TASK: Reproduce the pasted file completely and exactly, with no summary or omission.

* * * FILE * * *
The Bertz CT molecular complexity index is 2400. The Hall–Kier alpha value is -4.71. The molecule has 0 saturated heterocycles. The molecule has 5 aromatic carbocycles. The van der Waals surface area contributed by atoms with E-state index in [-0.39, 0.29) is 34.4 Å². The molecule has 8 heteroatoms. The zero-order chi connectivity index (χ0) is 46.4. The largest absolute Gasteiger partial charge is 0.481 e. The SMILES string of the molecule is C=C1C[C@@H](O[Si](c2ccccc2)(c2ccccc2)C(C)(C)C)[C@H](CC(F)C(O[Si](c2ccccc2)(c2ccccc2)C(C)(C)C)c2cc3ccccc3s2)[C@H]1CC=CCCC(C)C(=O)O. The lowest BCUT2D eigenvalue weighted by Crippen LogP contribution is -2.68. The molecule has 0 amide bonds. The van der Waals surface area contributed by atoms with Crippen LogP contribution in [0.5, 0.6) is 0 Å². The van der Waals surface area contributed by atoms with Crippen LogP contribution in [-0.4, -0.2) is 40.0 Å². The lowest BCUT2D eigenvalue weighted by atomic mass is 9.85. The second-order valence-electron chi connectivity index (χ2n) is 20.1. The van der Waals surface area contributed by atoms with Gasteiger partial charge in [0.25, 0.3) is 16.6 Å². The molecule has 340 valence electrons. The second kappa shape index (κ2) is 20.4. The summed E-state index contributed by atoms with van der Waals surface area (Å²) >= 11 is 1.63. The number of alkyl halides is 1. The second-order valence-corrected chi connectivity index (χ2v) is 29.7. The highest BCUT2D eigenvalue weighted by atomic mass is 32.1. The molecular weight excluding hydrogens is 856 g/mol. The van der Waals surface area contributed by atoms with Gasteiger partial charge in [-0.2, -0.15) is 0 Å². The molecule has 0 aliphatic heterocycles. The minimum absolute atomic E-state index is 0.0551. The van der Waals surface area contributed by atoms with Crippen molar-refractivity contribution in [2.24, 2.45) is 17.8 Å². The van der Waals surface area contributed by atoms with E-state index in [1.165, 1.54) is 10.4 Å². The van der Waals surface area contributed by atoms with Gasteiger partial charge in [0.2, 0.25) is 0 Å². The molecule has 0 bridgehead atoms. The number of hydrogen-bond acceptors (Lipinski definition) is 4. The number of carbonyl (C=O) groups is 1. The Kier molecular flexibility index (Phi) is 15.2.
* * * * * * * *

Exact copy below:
The Bertz CT molecular complexity index is 2400. The Hall–Kier alpha value is -4.71. The molecule has 0 saturated heterocycles. The molecule has 5 aromatic carbocycles. The van der Waals surface area contributed by atoms with E-state index in [-0.39, 0.29) is 34.4 Å². The molecule has 8 heteroatoms. The zero-order chi connectivity index (χ0) is 46.4. The largest absolute Gasteiger partial charge is 0.481 e. The SMILES string of the molecule is C=C1C[C@@H](O[Si](c2ccccc2)(c2ccccc2)C(C)(C)C)[C@H](CC(F)C(O[Si](c2ccccc2)(c2ccccc2)C(C)(C)C)c2cc3ccccc3s2)[C@H]1CC=CCCC(C)C(=O)O. The lowest BCUT2D eigenvalue weighted by Crippen LogP contribution is -2.68. The molecule has 0 amide bonds. The van der Waals surface area contributed by atoms with Crippen LogP contribution in [0.5, 0.6) is 0 Å². The van der Waals surface area contributed by atoms with Crippen LogP contribution in [-0.4, -0.2) is 40.0 Å². The lowest BCUT2D eigenvalue weighted by atomic mass is 9.85. The second-order valence-electron chi connectivity index (χ2n) is 20.1. The van der Waals surface area contributed by atoms with Gasteiger partial charge in [0.25, 0.3) is 16.6 Å². The molecule has 340 valence electrons. The second kappa shape index (κ2) is 20.4. The summed E-state index contributed by atoms with van der Waals surface area (Å²) >= 11 is 1.63. The number of alkyl halides is 1. The second-order valence-corrected chi connectivity index (χ2v) is 29.7. The highest BCUT2D eigenvalue weighted by atomic mass is 32.1. The molecular weight excluding hydrogens is 856 g/mol. The van der Waals surface area contributed by atoms with Gasteiger partial charge in [-0.2, -0.15) is 0 Å². The molecule has 0 aliphatic heterocycles. The minimum absolute atomic E-state index is 0.0551. The van der Waals surface area contributed by atoms with Crippen molar-refractivity contribution in [2.24, 2.45) is 17.8 Å². The van der Waals surface area contributed by atoms with E-state index in [1.165, 1.54) is 10.4 Å². The van der Waals surface area contributed by atoms with Gasteiger partial charge in [0.2, 0.25) is 0 Å². The molecule has 0 bridgehead atoms. The number of hydrogen-bond acceptors (Lipinski definition) is 4. The number of carbonyl (C=O) groups is 1. The Kier molecular flexibility index (Phi) is 15.2.